Entitled Cross-Curricular Literacy: Strategies for Improving Secondary Students’ Reading and Writing Skills, the guide is designed as a series of stand-alone lessons, each of which contains all the information needed to implement one strategy. Included within each strategy are a definition and
description of the practices useful for teaching with the strategy, a brief synopsis of terminology and supporting information, and a specific application of the strategy using a text for a specific content area. The document addresses all of the forms of writing tested by the OSSLT. Graphic organizers are also included on many pages.

Extremely well organized and “user-friendly”, the guide enables teachers to easily locate an appropriate strategy for any subject and student group.

Cross-curricular literacy at a glance

The Toronto District School Board’s literacy resource presents a broad variety of strategies in a highly accessible way. The reading portion of the resource, for example, presents thirty strategies for use before, during, and after reading. Here are some examples:

Before reading

  • generating questions
  • brainstorming
  • previewing vocabulary

During reading

  • making inferences
  • questioning text
  • highlighting text

After reading

  • summarizing main ideas and details
  • identifying organizational patterns
  • making connections

Contact: English Literacy Department, (416) 394-7258

Tutoring Programs

University Student Tutors in the Schools

Limestone District School Board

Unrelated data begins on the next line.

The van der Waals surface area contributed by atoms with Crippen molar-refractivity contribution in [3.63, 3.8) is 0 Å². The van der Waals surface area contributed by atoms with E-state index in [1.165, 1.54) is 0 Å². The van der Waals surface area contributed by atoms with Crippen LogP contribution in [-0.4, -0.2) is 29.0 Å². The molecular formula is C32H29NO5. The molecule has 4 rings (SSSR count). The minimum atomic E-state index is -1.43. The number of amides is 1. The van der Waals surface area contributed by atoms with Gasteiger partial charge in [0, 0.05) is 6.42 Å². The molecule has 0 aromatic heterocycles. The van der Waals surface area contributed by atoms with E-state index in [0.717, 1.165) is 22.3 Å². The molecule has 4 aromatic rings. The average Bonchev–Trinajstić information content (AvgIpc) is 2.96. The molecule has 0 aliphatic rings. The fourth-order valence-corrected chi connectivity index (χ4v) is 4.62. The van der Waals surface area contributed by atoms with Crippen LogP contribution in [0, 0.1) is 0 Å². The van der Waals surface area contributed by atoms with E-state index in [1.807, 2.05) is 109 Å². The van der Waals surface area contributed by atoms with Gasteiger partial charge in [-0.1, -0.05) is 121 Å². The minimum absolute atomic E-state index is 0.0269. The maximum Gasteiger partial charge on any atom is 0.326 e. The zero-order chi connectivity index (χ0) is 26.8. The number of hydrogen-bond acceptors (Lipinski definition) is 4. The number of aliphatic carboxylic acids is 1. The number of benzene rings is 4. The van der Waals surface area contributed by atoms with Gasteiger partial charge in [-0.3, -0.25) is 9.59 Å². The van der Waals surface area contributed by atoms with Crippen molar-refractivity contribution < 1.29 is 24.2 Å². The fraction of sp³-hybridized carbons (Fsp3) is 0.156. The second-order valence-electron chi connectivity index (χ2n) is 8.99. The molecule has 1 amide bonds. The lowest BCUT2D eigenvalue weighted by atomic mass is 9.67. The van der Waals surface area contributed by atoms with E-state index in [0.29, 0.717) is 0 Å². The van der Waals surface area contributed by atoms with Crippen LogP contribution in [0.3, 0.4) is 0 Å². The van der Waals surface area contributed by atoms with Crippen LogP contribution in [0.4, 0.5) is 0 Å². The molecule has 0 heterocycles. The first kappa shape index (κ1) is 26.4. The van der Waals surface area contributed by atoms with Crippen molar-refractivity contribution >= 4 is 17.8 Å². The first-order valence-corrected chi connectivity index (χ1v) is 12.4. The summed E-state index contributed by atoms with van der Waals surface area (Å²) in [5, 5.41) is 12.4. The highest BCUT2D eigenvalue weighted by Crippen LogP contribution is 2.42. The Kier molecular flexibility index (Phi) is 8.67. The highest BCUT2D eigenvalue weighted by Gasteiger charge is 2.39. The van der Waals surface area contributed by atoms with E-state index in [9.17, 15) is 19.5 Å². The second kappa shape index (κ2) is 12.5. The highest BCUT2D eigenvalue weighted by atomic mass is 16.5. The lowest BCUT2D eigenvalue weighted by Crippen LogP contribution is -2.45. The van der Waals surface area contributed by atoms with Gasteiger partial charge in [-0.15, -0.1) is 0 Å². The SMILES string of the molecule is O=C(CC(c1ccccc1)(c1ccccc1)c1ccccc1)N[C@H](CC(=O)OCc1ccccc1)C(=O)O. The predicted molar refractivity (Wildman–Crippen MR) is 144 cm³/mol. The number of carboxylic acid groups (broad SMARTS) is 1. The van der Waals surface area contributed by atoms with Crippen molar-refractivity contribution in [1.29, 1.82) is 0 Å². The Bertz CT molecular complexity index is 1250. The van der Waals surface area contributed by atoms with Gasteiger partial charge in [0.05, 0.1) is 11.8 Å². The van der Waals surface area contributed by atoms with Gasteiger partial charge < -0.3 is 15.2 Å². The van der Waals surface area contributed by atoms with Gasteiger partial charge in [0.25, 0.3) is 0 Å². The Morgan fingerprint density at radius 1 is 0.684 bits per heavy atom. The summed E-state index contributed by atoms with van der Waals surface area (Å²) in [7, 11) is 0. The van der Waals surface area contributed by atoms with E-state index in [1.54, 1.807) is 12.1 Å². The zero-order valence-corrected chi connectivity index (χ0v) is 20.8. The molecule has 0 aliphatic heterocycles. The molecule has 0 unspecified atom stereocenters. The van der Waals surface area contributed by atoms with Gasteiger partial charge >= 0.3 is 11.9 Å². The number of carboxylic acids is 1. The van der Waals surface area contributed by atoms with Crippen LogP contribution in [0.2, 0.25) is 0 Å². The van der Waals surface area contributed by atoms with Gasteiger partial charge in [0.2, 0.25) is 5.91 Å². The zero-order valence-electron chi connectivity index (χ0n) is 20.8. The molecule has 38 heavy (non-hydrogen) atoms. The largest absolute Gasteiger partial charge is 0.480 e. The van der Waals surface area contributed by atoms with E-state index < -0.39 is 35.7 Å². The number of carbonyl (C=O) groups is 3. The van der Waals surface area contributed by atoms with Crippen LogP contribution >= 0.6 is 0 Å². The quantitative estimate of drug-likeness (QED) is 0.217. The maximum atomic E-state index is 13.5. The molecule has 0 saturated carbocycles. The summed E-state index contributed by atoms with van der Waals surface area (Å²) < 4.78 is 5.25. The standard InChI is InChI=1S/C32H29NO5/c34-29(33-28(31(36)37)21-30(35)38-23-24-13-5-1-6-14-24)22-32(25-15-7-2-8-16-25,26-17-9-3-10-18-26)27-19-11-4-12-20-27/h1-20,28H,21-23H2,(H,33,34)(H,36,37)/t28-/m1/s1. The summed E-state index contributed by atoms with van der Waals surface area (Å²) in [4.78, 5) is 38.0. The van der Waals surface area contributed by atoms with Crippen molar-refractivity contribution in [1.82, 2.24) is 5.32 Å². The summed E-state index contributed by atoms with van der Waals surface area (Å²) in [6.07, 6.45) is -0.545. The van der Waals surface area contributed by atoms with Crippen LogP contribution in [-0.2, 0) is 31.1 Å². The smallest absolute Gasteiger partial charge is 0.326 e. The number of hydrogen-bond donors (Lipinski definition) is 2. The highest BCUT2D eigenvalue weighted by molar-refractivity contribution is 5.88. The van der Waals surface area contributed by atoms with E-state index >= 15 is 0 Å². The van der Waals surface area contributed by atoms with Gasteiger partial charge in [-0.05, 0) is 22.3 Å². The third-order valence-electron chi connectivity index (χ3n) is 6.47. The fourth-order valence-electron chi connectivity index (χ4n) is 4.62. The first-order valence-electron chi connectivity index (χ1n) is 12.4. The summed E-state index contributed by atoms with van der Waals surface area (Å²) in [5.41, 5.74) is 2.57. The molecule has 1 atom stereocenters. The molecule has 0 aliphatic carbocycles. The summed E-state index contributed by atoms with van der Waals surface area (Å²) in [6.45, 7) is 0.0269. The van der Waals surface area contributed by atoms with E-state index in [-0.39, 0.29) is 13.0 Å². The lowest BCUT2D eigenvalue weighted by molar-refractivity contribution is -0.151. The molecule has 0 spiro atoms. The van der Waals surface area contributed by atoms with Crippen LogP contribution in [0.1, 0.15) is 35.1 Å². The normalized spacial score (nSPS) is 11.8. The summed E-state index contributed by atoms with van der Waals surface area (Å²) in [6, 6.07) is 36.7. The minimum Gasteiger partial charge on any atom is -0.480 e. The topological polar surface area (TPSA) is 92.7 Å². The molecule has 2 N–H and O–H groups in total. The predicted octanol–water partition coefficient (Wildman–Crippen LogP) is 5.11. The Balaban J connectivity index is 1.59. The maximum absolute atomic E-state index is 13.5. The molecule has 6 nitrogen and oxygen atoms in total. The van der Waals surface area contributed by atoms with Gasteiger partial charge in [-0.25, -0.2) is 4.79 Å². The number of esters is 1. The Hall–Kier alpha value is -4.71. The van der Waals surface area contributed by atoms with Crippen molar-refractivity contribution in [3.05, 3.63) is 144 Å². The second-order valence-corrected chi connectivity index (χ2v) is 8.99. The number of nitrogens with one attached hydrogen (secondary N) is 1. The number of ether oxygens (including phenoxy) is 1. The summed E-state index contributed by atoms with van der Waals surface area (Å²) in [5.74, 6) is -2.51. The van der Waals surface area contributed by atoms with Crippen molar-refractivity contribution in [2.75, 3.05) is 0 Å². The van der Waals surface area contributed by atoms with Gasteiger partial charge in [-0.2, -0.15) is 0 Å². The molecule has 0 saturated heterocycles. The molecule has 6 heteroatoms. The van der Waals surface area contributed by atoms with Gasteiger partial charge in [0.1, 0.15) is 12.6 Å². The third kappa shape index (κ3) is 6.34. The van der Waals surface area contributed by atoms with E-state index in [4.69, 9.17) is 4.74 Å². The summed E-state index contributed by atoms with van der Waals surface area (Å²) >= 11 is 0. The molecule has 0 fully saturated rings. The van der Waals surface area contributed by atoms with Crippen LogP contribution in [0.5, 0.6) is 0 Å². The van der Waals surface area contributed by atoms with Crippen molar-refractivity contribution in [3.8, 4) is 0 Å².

Providing one-to-one tutoring

This innovative program provides individual tutoring to students in Grades 9 to 11 who are at risk of not being successful on the OSSLT. This program is provided during the months of May and June to prepare them expressly for the literacy test.

University students, most of whom are in a B.Ed. program, are employed as full-time tutors during the two-month program. The tutors are given two days of tutor training, and then are assigned to individual schools on the basis of school size and need. Tutors work under the supervision of a "literacy liaison tutor teacher" in each school, while the board's secondary literacy consultant is responsible for managing the program at the district level.

Tutor training: a two-day program
Tutor training is provided at the district level by the secondary literacy consultant. Tutors are given an overview of the OSSLT, including the requirements of each component, the ways in which each skill is assessed, effective methods of teaching these skills, and reading of individual student reports. Tutors are also shown how to help students learn step by step and how to use various types of technological support. Tutors who will work with ESL students receive additional training in how to support ESL learners.

Students needing assistance are withdrawn from class for 20 to 30 minutes per session, approximately three times per week. Tutors maintain a literacy portfolio for each student, which contains samples of student work and tutor feedback. Tutors also complete a summative assessment for each student on completion of the program. Throughout the program, the literacy tutors return to the board office weekly to meet as a group, share best practices, solve problems, and receive additional training.

This highly successful approach has benefited students in a variety of ways. The one-to-one approach enables students to work at their own pace and receive highly personalized instruction. Equally important, students receive the help they need without the self-consciousness that might arise in a classroom setting and hamper the learning process.

Contact: Secondary Curriculum Department, (613) 544-6925, ext. 229

Senior Secondary Students: Teaching and Learning

District School Board of Niagara

  Pairing senior English students with Grade 9 students

Grade 9 students who are identified as having weak reading and writing skills can receive one-to-one tutoring from senior students in this successful program developed at the District School Board of Niagara.